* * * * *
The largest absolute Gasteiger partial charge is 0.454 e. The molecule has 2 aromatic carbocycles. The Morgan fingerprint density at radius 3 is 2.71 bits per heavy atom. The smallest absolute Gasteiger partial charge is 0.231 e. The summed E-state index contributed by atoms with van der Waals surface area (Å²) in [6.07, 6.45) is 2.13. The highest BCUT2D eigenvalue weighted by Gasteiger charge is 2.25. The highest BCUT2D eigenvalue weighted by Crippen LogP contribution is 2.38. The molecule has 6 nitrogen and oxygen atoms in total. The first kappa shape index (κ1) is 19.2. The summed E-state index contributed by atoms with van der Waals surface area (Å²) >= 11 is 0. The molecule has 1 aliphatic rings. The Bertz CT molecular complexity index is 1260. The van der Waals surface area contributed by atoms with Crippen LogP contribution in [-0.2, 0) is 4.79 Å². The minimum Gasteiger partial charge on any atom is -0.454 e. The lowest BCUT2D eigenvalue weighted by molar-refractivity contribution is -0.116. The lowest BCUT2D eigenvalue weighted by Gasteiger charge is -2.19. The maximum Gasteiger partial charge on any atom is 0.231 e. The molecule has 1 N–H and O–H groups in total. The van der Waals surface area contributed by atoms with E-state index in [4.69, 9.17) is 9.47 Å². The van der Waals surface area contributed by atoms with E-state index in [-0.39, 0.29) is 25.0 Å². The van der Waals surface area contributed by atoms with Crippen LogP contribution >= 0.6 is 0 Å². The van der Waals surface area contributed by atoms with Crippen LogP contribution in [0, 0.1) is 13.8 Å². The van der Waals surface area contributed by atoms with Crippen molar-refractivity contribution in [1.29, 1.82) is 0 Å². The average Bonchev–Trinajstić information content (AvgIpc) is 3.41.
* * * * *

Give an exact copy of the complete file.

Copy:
The largest absolute Gasteiger partial charge is 0.454 e. The molecule has 2 aromatic carbocycles. The Morgan fingerprint density at radius 3 is 2.71 bits per heavy atom. The smallest absolute Gasteiger partial charge is 0.231 e. The summed E-state index contributed by atoms with van der Waals surface area (Å²) in [6.07, 6.45) is 2.13. The highest BCUT2D eigenvalue weighted by Gasteiger charge is 2.25. The highest BCUT2D eigenvalue weighted by Crippen LogP contribution is 2.38. The molecule has 6 nitrogen and oxygen atoms in total. The first kappa shape index (κ1) is 19.2. The summed E-state index contributed by atoms with van der Waals surface area (Å²) >= 11 is 0. The molecule has 1 aliphatic rings. The Bertz CT molecular complexity index is 1260. The van der Waals surface area contributed by atoms with Crippen LogP contribution in [-0.2, 0) is 4.79 Å². The minimum Gasteiger partial charge on any atom is -0.454 e. The lowest BCUT2D eigenvalue weighted by molar-refractivity contribution is -0.116. The lowest BCUT2D eigenvalue weighted by Gasteiger charge is -2.19. The maximum Gasteiger partial charge on any atom is 0.231 e. The molecule has 1 N–H and O–H groups in total. The van der Waals surface area contributed by atoms with E-state index in [4.69, 9.17) is 9.47 Å². The van der Waals surface area contributed by atoms with E-state index in [-0.39, 0.29) is 25.0 Å². The van der Waals surface area contributed by atoms with Crippen LogP contribution >= 0.6 is 0 Å². The van der Waals surface area contributed by atoms with Crippen LogP contribution in [0, 0.1) is 13.8 Å². The van der Waals surface area contributed by atoms with Crippen molar-refractivity contribution in [1.29, 1.82) is 0 Å². The average Bonchev–Trinajstić information content (AvgIpc) is 3.41.